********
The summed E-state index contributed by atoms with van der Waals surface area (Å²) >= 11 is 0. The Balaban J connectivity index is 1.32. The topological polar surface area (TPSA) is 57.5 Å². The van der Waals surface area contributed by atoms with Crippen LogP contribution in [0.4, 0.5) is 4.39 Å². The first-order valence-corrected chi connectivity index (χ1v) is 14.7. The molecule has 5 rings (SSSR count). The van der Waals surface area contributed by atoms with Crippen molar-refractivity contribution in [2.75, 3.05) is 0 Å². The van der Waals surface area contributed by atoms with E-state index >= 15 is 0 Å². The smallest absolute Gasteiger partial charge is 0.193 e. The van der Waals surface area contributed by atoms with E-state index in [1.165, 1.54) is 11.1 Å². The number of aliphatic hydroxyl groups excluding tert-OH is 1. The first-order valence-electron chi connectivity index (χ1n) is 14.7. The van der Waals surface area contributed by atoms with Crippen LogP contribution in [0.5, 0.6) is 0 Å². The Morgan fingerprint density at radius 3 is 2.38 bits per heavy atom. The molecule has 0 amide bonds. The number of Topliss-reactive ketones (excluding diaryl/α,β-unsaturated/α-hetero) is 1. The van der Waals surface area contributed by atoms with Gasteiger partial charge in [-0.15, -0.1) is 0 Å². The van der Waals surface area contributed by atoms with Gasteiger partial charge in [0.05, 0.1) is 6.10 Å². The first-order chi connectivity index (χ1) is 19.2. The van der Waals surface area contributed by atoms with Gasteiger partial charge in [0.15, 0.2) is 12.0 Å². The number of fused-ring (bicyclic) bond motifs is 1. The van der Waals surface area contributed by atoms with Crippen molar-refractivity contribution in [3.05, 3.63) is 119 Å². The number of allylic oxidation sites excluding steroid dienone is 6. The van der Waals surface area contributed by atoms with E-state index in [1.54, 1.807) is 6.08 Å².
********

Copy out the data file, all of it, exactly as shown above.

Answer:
The summed E-state index contributed by atoms with van der Waals surface area (Å²) >= 11 is 0. The Balaban J connectivity index is 1.32. The topological polar surface area (TPSA) is 57.5 Å². The van der Waals surface area contributed by atoms with Crippen LogP contribution in [0.4, 0.5) is 4.39 Å². The first-order valence-corrected chi connectivity index (χ1v) is 14.7. The molecule has 5 rings (SSSR count). The van der Waals surface area contributed by atoms with Crippen molar-refractivity contribution in [2.75, 3.05) is 0 Å². The van der Waals surface area contributed by atoms with E-state index >= 15 is 0 Å². The smallest absolute Gasteiger partial charge is 0.193 e. The van der Waals surface area contributed by atoms with E-state index in [1.165, 1.54) is 11.1 Å². The number of aliphatic hydroxyl groups excluding tert-OH is 1. The first-order valence-electron chi connectivity index (χ1n) is 14.7. The van der Waals surface area contributed by atoms with Crippen LogP contribution in [0.5, 0.6) is 0 Å². The Morgan fingerprint density at radius 3 is 2.38 bits per heavy atom. The molecule has 0 amide bonds. The number of Topliss-reactive ketones (excluding diaryl/α,β-unsaturated/α-hetero) is 1. The van der Waals surface area contributed by atoms with Gasteiger partial charge in [-0.15, -0.1) is 0 Å². The van der Waals surface area contributed by atoms with Gasteiger partial charge in [0.05, 0.1) is 6.10 Å². The first-order chi connectivity index (χ1) is 19.2. The van der Waals surface area contributed by atoms with Gasteiger partial charge in [0.15, 0.2) is 12.0 Å². The number of fused-ring (bicyclic) bond motifs is 1. The van der Waals surface area contributed by atoms with Crippen molar-refractivity contribution in [3.05, 3.63) is 119 Å². The number of allylic oxidation sites excluding steroid dienone is 6. The van der Waals surface area contributed by atoms with E-state index in [1.54, 1.807) is 6.08 Å².